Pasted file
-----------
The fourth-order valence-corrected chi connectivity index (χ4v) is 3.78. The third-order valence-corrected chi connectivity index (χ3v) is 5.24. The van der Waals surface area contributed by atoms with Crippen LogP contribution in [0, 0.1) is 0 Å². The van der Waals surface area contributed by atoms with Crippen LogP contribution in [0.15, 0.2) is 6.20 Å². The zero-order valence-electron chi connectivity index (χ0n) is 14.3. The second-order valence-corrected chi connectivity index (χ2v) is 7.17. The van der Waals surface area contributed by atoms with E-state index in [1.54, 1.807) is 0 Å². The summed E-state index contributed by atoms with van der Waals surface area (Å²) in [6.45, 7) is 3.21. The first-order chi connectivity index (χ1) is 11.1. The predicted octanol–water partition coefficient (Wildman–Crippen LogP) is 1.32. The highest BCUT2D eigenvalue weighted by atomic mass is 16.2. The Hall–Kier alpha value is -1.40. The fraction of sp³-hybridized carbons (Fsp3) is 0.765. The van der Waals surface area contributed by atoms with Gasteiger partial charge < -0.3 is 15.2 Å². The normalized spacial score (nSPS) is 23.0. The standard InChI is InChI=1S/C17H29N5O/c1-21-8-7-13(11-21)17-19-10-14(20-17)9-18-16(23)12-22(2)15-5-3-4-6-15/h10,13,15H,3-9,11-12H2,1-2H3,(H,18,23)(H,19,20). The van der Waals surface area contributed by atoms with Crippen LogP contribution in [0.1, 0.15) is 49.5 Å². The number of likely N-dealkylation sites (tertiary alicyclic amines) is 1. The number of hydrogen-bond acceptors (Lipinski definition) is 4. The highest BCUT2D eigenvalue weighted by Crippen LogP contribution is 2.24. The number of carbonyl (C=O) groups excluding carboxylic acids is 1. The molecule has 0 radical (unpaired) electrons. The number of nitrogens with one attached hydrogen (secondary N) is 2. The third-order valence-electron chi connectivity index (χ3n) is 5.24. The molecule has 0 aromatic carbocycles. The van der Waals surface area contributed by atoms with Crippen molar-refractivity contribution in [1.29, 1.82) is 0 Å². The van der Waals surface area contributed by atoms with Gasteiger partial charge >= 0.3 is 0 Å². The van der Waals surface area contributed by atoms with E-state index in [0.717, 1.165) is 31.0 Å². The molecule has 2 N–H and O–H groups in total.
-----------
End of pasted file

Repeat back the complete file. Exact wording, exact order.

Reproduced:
The fourth-order valence-corrected chi connectivity index (χ4v) is 3.78. The third-order valence-corrected chi connectivity index (χ3v) is 5.24. The van der Waals surface area contributed by atoms with Crippen LogP contribution in [0, 0.1) is 0 Å². The van der Waals surface area contributed by atoms with Crippen LogP contribution in [0.15, 0.2) is 6.20 Å². The zero-order valence-electron chi connectivity index (χ0n) is 14.3. The second-order valence-corrected chi connectivity index (χ2v) is 7.17. The van der Waals surface area contributed by atoms with E-state index in [1.54, 1.807) is 0 Å². The summed E-state index contributed by atoms with van der Waals surface area (Å²) in [6.45, 7) is 3.21. The first-order chi connectivity index (χ1) is 11.1. The predicted octanol–water partition coefficient (Wildman–Crippen LogP) is 1.32. The highest BCUT2D eigenvalue weighted by atomic mass is 16.2. The Hall–Kier alpha value is -1.40. The fraction of sp³-hybridized carbons (Fsp3) is 0.765. The van der Waals surface area contributed by atoms with Gasteiger partial charge < -0.3 is 15.2 Å². The normalized spacial score (nSPS) is 23.0. The standard InChI is InChI=1S/C17H29N5O/c1-21-8-7-13(11-21)17-19-10-14(20-17)9-18-16(23)12-22(2)15-5-3-4-6-15/h10,13,15H,3-9,11-12H2,1-2H3,(H,18,23)(H,19,20). The van der Waals surface area contributed by atoms with Crippen LogP contribution in [0.1, 0.15) is 49.5 Å². The number of likely N-dealkylation sites (tertiary alicyclic amines) is 1. The number of hydrogen-bond acceptors (Lipinski definition) is 4. The highest BCUT2D eigenvalue weighted by Crippen LogP contribution is 2.24. The number of carbonyl (C=O) groups excluding carboxylic acids is 1. The molecule has 0 radical (unpaired) electrons. The number of nitrogens with one attached hydrogen (secondary N) is 2. The third-order valence-electron chi connectivity index (χ3n) is 5.24. The molecule has 0 aromatic carbocycles. The van der Waals surface area contributed by atoms with Crippen molar-refractivity contribution in [1.29, 1.82) is 0 Å². The van der Waals surface area contributed by atoms with Gasteiger partial charge >= 0.3 is 0 Å². The van der Waals surface area contributed by atoms with E-state index in [0.717, 1.165) is 31.0 Å². The molecule has 2 N–H and O–H groups in total.